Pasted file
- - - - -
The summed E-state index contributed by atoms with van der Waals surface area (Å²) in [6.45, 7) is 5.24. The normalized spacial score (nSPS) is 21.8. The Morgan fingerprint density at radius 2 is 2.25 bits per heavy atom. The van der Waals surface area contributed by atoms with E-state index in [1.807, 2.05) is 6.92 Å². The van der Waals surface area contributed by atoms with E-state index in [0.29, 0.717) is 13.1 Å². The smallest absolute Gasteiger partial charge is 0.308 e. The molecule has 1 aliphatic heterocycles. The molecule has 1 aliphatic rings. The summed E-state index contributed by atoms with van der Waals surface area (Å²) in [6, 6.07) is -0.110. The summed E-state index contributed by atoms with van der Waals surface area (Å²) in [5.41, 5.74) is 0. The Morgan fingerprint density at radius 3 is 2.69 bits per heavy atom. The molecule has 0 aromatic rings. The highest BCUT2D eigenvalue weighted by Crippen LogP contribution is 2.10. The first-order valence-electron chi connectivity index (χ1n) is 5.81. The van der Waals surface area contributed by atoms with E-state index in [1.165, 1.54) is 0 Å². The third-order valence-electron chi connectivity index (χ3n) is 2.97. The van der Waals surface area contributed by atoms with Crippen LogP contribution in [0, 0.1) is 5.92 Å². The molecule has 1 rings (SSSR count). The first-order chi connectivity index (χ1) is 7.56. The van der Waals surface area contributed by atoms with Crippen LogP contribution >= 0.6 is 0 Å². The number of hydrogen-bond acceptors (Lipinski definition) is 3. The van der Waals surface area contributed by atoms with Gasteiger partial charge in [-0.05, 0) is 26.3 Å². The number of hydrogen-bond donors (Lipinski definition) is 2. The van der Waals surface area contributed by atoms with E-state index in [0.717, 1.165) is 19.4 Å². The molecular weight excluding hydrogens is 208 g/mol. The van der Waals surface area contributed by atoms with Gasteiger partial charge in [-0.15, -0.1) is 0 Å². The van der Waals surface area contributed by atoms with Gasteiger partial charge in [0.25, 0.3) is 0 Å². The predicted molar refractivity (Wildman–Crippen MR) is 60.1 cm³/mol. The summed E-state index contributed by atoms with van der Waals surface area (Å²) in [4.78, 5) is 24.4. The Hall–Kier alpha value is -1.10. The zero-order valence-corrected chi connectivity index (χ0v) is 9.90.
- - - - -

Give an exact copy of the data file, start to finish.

The summed E-state index contributed by atoms with van der Waals surface area (Å²) in [6.45, 7) is 5.24. The normalized spacial score (nSPS) is 21.8. The Morgan fingerprint density at radius 2 is 2.25 bits per heavy atom. The van der Waals surface area contributed by atoms with E-state index in [1.807, 2.05) is 6.92 Å². The van der Waals surface area contributed by atoms with E-state index in [0.29, 0.717) is 13.1 Å². The smallest absolute Gasteiger partial charge is 0.308 e. The molecule has 1 aliphatic heterocycles. The molecule has 1 aliphatic rings. The summed E-state index contributed by atoms with van der Waals surface area (Å²) in [6, 6.07) is -0.110. The summed E-state index contributed by atoms with van der Waals surface area (Å²) in [5.41, 5.74) is 0. The Morgan fingerprint density at radius 3 is 2.69 bits per heavy atom. The molecule has 0 aromatic rings. The highest BCUT2D eigenvalue weighted by Crippen LogP contribution is 2.10. The first-order valence-electron chi connectivity index (χ1n) is 5.81. The van der Waals surface area contributed by atoms with E-state index in [1.165, 1.54) is 0 Å². The third-order valence-electron chi connectivity index (χ3n) is 2.97. The van der Waals surface area contributed by atoms with Crippen LogP contribution in [0, 0.1) is 5.92 Å². The molecule has 1 rings (SSSR count). The first-order chi connectivity index (χ1) is 7.56. The van der Waals surface area contributed by atoms with Crippen LogP contribution >= 0.6 is 0 Å². The number of hydrogen-bond acceptors (Lipinski definition) is 3. The van der Waals surface area contributed by atoms with Gasteiger partial charge in [-0.05, 0) is 26.3 Å². The number of hydrogen-bond donors (Lipinski definition) is 2. The van der Waals surface area contributed by atoms with E-state index in [0.717, 1.165) is 19.4 Å². The molecular weight excluding hydrogens is 208 g/mol. The van der Waals surface area contributed by atoms with Gasteiger partial charge in [-0.15, -0.1) is 0 Å². The van der Waals surface area contributed by atoms with Gasteiger partial charge in [0.25, 0.3) is 0 Å². The predicted molar refractivity (Wildman–Crippen MR) is 60.1 cm³/mol. The summed E-state index contributed by atoms with van der Waals surface area (Å²) in [4.78, 5) is 24.4. The Hall–Kier alpha value is -1.10. The zero-order valence-corrected chi connectivity index (χ0v) is 9.90.